Or a heaping spoonful as I like to call it

Or a heaping spoonful as I like to call it

Place the filling in the center and don’t let any touch the sides of the masa. Now fold the corn husk making the dry edges of masa touch like a sandwich.

Went to the side view to really illustrate that point

Went to the side view to really illustrate that point

Press the edges together and then roll the top husk edge under the sandwiched dough mix between the bottom part of the corn husk.

Just ever so gentle like

Just ever so gentle like

Now fold the bottom of the husk up at the base of the flour mixture.

About halfway up the husk if you spread the flour right.

Tuck you in all cozy like

Tuck you in all cozy like

Now roll the whole thing over and….

Wait for it

Wait for it

……………

Microwave burrito be scared

Microwave burrito be scared

Now repeat for all the remaining carnitas and masa dough. If done right there should be enough masa for all the carnitas. Either way stack the finished tamales in a pile and prepare the steamer.

All Clad is the snizzle

All Clad is the snizzle

I used my 12-quart All-clad steamer pot to cook tamales, but any large pan will work with a cheap collapsible steamer disk at the base. The Most important thing about the pot is the size of the sides have to be taller than the longest tamale standing upright plus the height of the steamer basket inside the pan. For comparison the tallest tamale I made this particular time came up to the top of the perforated metal of the steamer basket pictured.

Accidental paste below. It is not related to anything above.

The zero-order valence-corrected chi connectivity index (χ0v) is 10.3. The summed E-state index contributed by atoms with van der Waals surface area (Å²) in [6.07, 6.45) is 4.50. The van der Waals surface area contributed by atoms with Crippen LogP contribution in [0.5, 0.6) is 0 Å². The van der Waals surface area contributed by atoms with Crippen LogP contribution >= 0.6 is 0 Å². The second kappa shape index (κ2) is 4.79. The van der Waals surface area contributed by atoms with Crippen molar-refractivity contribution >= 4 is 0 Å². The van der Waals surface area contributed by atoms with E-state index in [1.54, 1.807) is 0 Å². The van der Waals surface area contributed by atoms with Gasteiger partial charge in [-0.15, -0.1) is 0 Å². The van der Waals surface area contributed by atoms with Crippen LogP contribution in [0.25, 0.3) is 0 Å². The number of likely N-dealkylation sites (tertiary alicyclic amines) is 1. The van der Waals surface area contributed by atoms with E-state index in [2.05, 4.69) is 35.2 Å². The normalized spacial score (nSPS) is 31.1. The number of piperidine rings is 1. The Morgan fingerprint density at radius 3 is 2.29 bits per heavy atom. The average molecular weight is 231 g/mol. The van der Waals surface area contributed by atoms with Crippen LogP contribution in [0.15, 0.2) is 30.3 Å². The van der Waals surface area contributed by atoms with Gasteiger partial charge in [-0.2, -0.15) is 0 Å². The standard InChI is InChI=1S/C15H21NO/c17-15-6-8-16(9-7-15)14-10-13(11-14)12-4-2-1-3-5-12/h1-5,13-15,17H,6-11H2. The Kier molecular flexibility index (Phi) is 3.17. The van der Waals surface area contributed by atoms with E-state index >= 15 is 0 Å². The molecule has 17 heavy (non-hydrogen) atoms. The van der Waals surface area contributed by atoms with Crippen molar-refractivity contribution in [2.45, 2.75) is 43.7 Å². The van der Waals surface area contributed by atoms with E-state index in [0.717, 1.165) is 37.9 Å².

Layer some of the torn little husks on the bottom of the steamer basket covering any gaps between steamer and pan sides if using a disc steamer. Also fill the bottom pot with enough water to come just below the height of the steaming basket.

Layer away

Layer away

Now stack the tamales upright along the outside edge of the steamer basket or the large pot with the open filling side upright.

Starting to come together now

Starting to come together now

Continue until all tamales are in pot. If there is any space in the center of the pot fill it with crumpled up corn husks.